This happens to me too sometimes but when it does, it's usually because my thighs are different sizes and the ones that are larger need more time. It's also the placement in the pan so I try to rotate the pan a few times to make sure that every piece is getting in the really hot spot for a good amount of time or they will be uneven (most stoves have an unevenness to them). I hope this helps.
 
marilu July 19, 2018
Very helpful! I'll keep this in mind for next time. I think I'm addicted to salty fried chicken skin...
 
msmely December 2, 2018
Smaller chickens are usually younger, and their bones are not totally ossified (converted from cartilage to bone.) What you are seeing is actually bone marrow seeping out at the growth plate. The chicken is fully cooked! If you have any doubts use a meat thermometer. The only way to prevent this in smaller chickens is to overcook them! Salting them heavily will improve moisture retention but is one of those reasons people think they hate white meat poultry when really all they've ever had is overcooked poultry.
 
CuriousH July 2, 2018
I love this recipe!! So easy to make a show stopping dish with staples I always have on hand. One question - my lemon peels always seems to burn, past the point of carmelized. Any suggestions to avoid, without undercooking the chicken?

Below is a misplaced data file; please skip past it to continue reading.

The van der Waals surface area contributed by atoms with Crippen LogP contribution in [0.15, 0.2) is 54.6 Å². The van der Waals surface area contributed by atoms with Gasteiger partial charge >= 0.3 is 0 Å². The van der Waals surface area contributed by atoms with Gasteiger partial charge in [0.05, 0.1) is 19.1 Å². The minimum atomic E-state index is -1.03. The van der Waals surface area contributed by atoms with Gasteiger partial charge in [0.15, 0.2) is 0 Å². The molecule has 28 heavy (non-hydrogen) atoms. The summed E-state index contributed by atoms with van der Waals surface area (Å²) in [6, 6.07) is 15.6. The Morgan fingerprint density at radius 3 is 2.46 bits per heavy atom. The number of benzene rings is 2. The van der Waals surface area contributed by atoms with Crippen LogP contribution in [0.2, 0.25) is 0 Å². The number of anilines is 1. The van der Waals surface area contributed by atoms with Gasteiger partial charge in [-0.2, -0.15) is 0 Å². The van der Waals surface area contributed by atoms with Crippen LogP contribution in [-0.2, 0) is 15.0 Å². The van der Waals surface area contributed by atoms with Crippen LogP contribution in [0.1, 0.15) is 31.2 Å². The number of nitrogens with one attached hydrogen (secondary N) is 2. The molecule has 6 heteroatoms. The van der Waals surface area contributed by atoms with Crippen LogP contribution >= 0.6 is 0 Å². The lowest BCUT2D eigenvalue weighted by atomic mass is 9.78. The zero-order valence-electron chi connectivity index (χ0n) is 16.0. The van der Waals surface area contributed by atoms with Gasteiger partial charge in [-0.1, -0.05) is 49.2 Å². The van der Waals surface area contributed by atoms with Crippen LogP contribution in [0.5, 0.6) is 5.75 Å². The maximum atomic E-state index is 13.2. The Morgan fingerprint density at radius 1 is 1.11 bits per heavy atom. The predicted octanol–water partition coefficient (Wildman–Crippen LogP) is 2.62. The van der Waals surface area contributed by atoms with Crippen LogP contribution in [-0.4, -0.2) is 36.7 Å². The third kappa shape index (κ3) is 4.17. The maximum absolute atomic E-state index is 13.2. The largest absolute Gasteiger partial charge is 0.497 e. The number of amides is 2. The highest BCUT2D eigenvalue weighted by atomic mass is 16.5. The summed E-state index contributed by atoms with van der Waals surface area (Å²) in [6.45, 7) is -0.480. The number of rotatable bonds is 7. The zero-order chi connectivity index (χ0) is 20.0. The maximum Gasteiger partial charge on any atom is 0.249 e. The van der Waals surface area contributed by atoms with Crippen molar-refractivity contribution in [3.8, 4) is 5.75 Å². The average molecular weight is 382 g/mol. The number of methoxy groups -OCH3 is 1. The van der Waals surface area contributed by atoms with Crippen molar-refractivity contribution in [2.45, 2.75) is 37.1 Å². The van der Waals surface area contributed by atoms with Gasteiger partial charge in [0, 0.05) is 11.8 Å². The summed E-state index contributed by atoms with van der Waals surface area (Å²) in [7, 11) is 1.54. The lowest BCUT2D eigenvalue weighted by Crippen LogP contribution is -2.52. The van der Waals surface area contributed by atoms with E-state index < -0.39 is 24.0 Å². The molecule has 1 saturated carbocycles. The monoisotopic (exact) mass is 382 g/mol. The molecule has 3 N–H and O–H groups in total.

Karen M. June 13, 2018
Found this recipe a few years ago, commenting now in defense of it....this is hands down my family's favorite way to eat chicken thighs on a weeknight (in fact, I'm making it tonight). First time I made it was an attempt to figure out other uses for my jar of preserved lemons - now I make this more than I make tagine. We love preserved lemon so I use the rind from a whole one instead of just a half...otherwise it's exactly as written. 14" Lodge cast iron pan (ni lid), good quality olive oil, plenty of sea salt and fresh ground pepper, and absolutely no moving (or even touching) of the chicken for at least the first 20 minutes. Skin is always crispy, chicken is always cooked through, kitchen is never a mess (wondering if the messy kitchen folks are using shallow frying pans ? My big Lodge has nice tall sides ). I do tend to grab the smaller thighs for this as I find the recipe works better with them (some of the chicken thighs out there look more like turkeys !) If you like preserved lemon (and chicken thighs, of course) I urge you to try this one again if it didn't work the first time. Can't wait for dinner tonight !!
 
Kristen M. June 13, 2018
Hey, thanks so much for sharing your experience and super helpful tips, Karen! Really happy it's been a keeper for you.
 
Lea C. May 16, 2018
After reading all the failed attempts I had very little hope that my chicken would turn out to look just like the picture. BUT IT DID! Loved this recipe! I cooked it on the cheapest of cheap electrical stovetop with a good old cast iron pan (without any lid action) and was so surprised when I ended up with the most delicious crispy chicken. I think patience is the key, because it wasn't a quick fry up but definitely worth the wait. I was also proud of myself for fighting every urge to move my chicken in the first 25 mins. NO TOUCHY!
 
70&holding April 11, 2018